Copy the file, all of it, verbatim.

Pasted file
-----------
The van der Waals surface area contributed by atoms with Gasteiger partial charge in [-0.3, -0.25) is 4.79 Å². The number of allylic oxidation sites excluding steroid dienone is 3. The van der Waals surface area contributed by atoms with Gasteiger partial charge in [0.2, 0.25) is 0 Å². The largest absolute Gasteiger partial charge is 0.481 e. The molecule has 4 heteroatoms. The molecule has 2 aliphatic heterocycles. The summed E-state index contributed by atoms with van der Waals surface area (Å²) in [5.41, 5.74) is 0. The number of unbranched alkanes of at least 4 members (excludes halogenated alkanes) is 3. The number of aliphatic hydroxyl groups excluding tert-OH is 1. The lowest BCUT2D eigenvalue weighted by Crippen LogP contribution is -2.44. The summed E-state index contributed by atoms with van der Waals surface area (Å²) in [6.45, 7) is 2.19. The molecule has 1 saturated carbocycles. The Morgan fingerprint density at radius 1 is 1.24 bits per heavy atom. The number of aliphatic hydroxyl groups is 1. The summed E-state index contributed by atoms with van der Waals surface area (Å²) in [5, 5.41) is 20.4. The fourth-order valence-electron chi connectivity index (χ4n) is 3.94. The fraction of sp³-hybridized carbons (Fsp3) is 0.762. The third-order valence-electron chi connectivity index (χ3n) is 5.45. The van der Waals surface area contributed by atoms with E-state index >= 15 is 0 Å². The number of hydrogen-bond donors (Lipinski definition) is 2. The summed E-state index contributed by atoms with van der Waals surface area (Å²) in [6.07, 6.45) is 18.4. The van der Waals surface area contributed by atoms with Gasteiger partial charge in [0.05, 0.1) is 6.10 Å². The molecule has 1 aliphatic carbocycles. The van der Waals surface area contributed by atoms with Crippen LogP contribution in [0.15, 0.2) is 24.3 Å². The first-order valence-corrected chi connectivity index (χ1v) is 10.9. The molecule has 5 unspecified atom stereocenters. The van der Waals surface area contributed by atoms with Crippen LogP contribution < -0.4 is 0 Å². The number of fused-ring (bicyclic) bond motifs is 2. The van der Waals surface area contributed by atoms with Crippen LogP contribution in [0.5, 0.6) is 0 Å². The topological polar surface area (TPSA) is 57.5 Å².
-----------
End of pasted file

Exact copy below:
The van der Waals surface area contributed by atoms with Gasteiger partial charge in [-0.3, -0.25) is 4.79 Å². The number of allylic oxidation sites excluding steroid dienone is 3. The van der Waals surface area contributed by atoms with Gasteiger partial charge in [0.2, 0.25) is 0 Å². The largest absolute Gasteiger partial charge is 0.481 e. The molecule has 4 heteroatoms. The molecule has 2 aliphatic heterocycles. The summed E-state index contributed by atoms with van der Waals surface area (Å²) in [5.41, 5.74) is 0. The number of unbranched alkanes of at least 4 members (excludes halogenated alkanes) is 3. The number of aliphatic hydroxyl groups excluding tert-OH is 1. The lowest BCUT2D eigenvalue weighted by Crippen LogP contribution is -2.44. The summed E-state index contributed by atoms with van der Waals surface area (Å²) in [6.45, 7) is 2.19. The molecule has 1 saturated carbocycles. The Morgan fingerprint density at radius 1 is 1.24 bits per heavy atom. The number of aliphatic hydroxyl groups is 1. The summed E-state index contributed by atoms with van der Waals surface area (Å²) in [5, 5.41) is 20.4. The fourth-order valence-electron chi connectivity index (χ4n) is 3.94. The fraction of sp³-hybridized carbons (Fsp3) is 0.762. The third-order valence-electron chi connectivity index (χ3n) is 5.45. The van der Waals surface area contributed by atoms with E-state index >= 15 is 0 Å². The number of hydrogen-bond donors (Lipinski definition) is 2. The summed E-state index contributed by atoms with van der Waals surface area (Å²) in [6.07, 6.45) is 18.4. The van der Waals surface area contributed by atoms with Gasteiger partial charge in [0.05, 0.1) is 6.10 Å². The molecule has 1 aliphatic carbocycles. The van der Waals surface area contributed by atoms with Crippen LogP contribution in [0.15, 0.2) is 24.3 Å². The first-order valence-corrected chi connectivity index (χ1v) is 10.9. The molecule has 5 unspecified atom stereocenters. The van der Waals surface area contributed by atoms with Crippen LogP contribution < -0.4 is 0 Å². The number of fused-ring (bicyclic) bond motifs is 2. The van der Waals surface area contributed by atoms with Crippen LogP contribution in [0.5, 0.6) is 0 Å². The topological polar surface area (TPSA) is 57.5 Å².